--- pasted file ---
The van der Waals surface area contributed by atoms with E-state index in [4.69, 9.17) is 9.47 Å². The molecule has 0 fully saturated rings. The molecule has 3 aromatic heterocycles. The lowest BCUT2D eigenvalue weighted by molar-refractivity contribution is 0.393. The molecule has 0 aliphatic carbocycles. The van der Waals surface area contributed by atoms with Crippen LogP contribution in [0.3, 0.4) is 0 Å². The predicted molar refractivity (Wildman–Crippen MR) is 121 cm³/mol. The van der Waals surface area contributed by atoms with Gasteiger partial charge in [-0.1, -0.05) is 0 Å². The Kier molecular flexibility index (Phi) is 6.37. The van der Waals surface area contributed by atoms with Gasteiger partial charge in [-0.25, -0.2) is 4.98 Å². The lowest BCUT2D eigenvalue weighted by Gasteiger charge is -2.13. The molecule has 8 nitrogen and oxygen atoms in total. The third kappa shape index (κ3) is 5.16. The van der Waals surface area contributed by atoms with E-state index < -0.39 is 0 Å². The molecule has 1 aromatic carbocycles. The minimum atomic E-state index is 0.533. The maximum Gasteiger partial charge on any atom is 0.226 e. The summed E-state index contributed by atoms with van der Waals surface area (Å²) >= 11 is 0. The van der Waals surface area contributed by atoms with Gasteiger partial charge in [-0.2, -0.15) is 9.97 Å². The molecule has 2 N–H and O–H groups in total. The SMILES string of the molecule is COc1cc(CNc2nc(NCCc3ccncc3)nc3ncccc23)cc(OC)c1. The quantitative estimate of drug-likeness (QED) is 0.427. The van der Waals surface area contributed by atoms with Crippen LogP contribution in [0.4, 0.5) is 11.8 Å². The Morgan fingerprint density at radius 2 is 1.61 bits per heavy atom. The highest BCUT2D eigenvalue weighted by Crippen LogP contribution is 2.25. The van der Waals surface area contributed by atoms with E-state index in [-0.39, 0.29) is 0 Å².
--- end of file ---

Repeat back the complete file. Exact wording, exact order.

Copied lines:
The van der Waals surface area contributed by atoms with E-state index in [4.69, 9.17) is 9.47 Å². The molecule has 0 fully saturated rings. The molecule has 3 aromatic heterocycles. The lowest BCUT2D eigenvalue weighted by molar-refractivity contribution is 0.393. The molecule has 0 aliphatic carbocycles. The van der Waals surface area contributed by atoms with Crippen LogP contribution in [0.3, 0.4) is 0 Å². The predicted molar refractivity (Wildman–Crippen MR) is 121 cm³/mol. The van der Waals surface area contributed by atoms with Gasteiger partial charge in [-0.1, -0.05) is 0 Å². The Kier molecular flexibility index (Phi) is 6.37. The van der Waals surface area contributed by atoms with Gasteiger partial charge in [-0.25, -0.2) is 4.98 Å². The lowest BCUT2D eigenvalue weighted by Gasteiger charge is -2.13. The molecule has 8 nitrogen and oxygen atoms in total. The third kappa shape index (κ3) is 5.16. The van der Waals surface area contributed by atoms with E-state index < -0.39 is 0 Å². The molecule has 1 aromatic carbocycles. The minimum atomic E-state index is 0.533. The maximum Gasteiger partial charge on any atom is 0.226 e. The summed E-state index contributed by atoms with van der Waals surface area (Å²) >= 11 is 0. The van der Waals surface area contributed by atoms with Gasteiger partial charge in [-0.2, -0.15) is 9.97 Å². The molecule has 2 N–H and O–H groups in total. The SMILES string of the molecule is COc1cc(CNc2nc(NCCc3ccncc3)nc3ncccc23)cc(OC)c1. The quantitative estimate of drug-likeness (QED) is 0.427. The van der Waals surface area contributed by atoms with Crippen LogP contribution in [0.4, 0.5) is 11.8 Å². The Morgan fingerprint density at radius 2 is 1.61 bits per heavy atom. The highest BCUT2D eigenvalue weighted by Crippen LogP contribution is 2.25. The van der Waals surface area contributed by atoms with E-state index in [-0.39, 0.29) is 0 Å².